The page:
Turning our attention now to Colombia, the temple in Bogota became the 57th operating temple in the Church when it was dedicated by Church President Gordon B. Hinckley during a three day period spanning April 24-26, 2000. The nation is also the home of 5 missions of the Church, 2 of which are located in Bogota, with the other three in Barranquilla, Cali, and Medellin.

In terms of congregations, there are currently 29 stakes and 11 districts which are further divided into 169 wards and 82 branches. Because the total number of congregations currently stands at 251, it is easy to see why the Church is building a second temple for the nation in Barranquilla. If we divide that number of congregations between the two, each temple would serve 125-126 congregations. That will be a better scenario for the Saints in Colombia, but is there a reason to believe the Church could announce another temple or two for Colombia in the near future? That will be explored in more detail in my final post for this area.

We now move on to Ecuador. As noted in the previous post, the one operating temple in that area had a 14-year wait between its announced and subsequent groundbreaking, one of the largest such time periods in Church history. The one good thing about that is that, once the groundbreaking occurred, the temple was constructed fairly quickly, and it was dedicated during August 1-2, 1999, again by President Gordon B. Hinckley, making it the 58th operating temple of the Church.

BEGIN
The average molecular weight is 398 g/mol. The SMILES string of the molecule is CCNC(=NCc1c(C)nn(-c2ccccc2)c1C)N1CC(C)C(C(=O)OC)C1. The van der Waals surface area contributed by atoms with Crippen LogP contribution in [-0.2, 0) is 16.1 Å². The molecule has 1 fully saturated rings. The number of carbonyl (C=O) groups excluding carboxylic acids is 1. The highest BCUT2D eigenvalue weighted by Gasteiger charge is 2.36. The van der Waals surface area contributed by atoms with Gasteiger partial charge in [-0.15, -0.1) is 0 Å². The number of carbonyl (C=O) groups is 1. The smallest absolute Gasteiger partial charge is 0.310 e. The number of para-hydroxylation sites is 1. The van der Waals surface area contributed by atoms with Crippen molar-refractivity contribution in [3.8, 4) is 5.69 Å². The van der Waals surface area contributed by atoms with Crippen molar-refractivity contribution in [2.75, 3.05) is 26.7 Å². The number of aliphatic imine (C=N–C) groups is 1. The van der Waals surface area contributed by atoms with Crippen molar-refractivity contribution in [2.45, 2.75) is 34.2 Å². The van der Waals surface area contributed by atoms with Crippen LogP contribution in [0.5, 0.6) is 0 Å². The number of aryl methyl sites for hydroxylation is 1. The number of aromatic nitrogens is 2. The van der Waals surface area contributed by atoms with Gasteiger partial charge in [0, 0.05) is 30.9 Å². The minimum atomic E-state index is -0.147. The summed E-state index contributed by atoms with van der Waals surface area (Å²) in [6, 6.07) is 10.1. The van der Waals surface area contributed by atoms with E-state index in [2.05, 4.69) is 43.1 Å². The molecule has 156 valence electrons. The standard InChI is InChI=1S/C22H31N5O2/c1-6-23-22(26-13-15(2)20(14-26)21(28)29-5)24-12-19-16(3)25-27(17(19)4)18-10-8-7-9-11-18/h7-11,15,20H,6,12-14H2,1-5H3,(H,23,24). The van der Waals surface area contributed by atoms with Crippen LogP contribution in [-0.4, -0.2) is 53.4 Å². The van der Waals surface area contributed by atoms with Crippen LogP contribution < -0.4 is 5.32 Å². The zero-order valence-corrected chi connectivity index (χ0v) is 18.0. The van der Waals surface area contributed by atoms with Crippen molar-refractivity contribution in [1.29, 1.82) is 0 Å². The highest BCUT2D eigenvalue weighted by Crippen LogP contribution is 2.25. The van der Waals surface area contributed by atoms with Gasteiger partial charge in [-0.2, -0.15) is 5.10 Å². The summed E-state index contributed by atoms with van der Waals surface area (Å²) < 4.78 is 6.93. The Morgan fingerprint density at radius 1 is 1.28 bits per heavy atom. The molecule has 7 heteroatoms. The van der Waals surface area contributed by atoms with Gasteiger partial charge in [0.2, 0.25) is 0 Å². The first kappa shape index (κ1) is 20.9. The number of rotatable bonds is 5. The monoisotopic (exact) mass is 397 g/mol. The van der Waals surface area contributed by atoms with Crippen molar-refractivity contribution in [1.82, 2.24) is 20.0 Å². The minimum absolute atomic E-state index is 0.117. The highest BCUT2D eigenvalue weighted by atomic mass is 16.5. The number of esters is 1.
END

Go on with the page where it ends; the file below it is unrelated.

As for the number of Church units, the Church in Ecuador has five operating at the moment, 3 of which are based in Guayaquil, with the other two in Quito. With 39 stakes and 9 districts, the congregational tally, including 236 wards and 67 branches, comes to a grand total of 303. Once the temple in Quito is built and dedicated, between the two, the congregational average for each temple will be 151-152. In my final post covering this area, I will offer my thoughts regarding whether or not Ecuador needs another temple.

For now, we turn our attention to Peru. As noted in my previous post, the Church has temples in operation in Lima and Trujillo. The first was dedicated as the 38th operating temple of the Church between January 10-12, 1986, and President Gordon B. Hinckley presided at this dedication as well.  The interesting thing with that dedication is that President Hinckley had been asked by President Kimball to preside over the services prior to President Kimball's death on November 5, 1985. When President Benson succeeded President Kimball as prophet 5 days after the latter's passing, the new Church president allowed President Hinckley to fill that last assignment from his prophetic predecessor.

It was not until June 21, 2015 (almost 30 years after the Lima dedication) that the second Peruvian temple was dedicated in Trujillo. By that time, President Monson was not able to preside at temple dedications, so he assigned President Uchtdorf to preside at that temple's dedication.  It became the Church's 147th operating temple.

In addition, a third temple for Peru is under construction in Arequipa, and will either be dedicated during late 2019 or early 2020. Also as noted in the previous post, the Los Olivos temple was announced last year to help serve the Saints in Lima, which is the Peruvian capital city, and if all goes well, a site announcement and groundbreaking may occur within the first half of next year.